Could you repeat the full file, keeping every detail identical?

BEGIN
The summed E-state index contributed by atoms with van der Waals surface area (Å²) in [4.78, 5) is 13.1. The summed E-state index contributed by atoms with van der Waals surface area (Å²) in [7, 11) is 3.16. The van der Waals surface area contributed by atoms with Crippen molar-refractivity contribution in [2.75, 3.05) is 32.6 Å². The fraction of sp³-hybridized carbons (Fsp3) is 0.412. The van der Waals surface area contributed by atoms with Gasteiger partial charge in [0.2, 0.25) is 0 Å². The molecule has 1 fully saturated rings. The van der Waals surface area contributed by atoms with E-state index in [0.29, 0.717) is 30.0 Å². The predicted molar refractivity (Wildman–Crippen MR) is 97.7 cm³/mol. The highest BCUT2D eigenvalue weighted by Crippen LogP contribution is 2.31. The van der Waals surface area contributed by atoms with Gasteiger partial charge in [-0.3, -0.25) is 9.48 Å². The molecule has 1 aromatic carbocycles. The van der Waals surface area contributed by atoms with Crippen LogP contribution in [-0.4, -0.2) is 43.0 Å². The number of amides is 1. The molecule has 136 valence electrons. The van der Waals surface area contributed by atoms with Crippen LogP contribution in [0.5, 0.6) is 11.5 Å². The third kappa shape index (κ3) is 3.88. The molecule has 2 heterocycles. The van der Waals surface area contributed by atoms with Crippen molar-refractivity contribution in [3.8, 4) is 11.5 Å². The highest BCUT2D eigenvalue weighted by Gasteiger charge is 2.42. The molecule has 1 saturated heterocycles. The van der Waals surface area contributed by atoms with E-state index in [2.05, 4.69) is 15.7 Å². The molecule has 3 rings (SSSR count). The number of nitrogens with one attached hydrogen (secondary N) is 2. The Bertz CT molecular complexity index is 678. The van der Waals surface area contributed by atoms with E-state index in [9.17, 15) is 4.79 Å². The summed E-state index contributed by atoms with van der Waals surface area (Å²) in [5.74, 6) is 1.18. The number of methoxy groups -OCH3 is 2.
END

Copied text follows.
The summed E-state index contributed by atoms with van der Waals surface area (Å²) in [4.78, 5) is 13.1. The summed E-state index contributed by atoms with van der Waals surface area (Å²) in [7, 11) is 3.16. The van der Waals surface area contributed by atoms with Crippen molar-refractivity contribution in [2.75, 3.05) is 32.6 Å². The fraction of sp³-hybridized carbons (Fsp3) is 0.412. The van der Waals surface area contributed by atoms with Gasteiger partial charge in [0.2, 0.25) is 0 Å². The molecule has 1 fully saturated rings. The van der Waals surface area contributed by atoms with E-state index in [0.29, 0.717) is 30.0 Å². The predicted molar refractivity (Wildman–Crippen MR) is 97.7 cm³/mol. The highest BCUT2D eigenvalue weighted by Crippen LogP contribution is 2.31. The van der Waals surface area contributed by atoms with Gasteiger partial charge in [-0.3, -0.25) is 9.48 Å². The molecule has 1 aromatic carbocycles. The van der Waals surface area contributed by atoms with Crippen LogP contribution in [-0.4, -0.2) is 43.0 Å². The number of amides is 1. The molecule has 136 valence electrons. The van der Waals surface area contributed by atoms with Crippen LogP contribution in [0.5, 0.6) is 11.5 Å². The third kappa shape index (κ3) is 3.88. The molecule has 2 heterocycles. The van der Waals surface area contributed by atoms with Crippen molar-refractivity contribution in [3.8, 4) is 11.5 Å². The highest BCUT2D eigenvalue weighted by Gasteiger charge is 2.42. The molecule has 1 saturated heterocycles. The van der Waals surface area contributed by atoms with E-state index in [2.05, 4.69) is 15.7 Å². The molecule has 3 rings (SSSR count). The number of nitrogens with one attached hydrogen (secondary N) is 2. The Bertz CT molecular complexity index is 678. The van der Waals surface area contributed by atoms with E-state index in [9.17, 15) is 4.79 Å². The summed E-state index contributed by atoms with van der Waals surface area (Å²) in [5.74, 6) is 1.18. The number of methoxy groups -OCH3 is 2.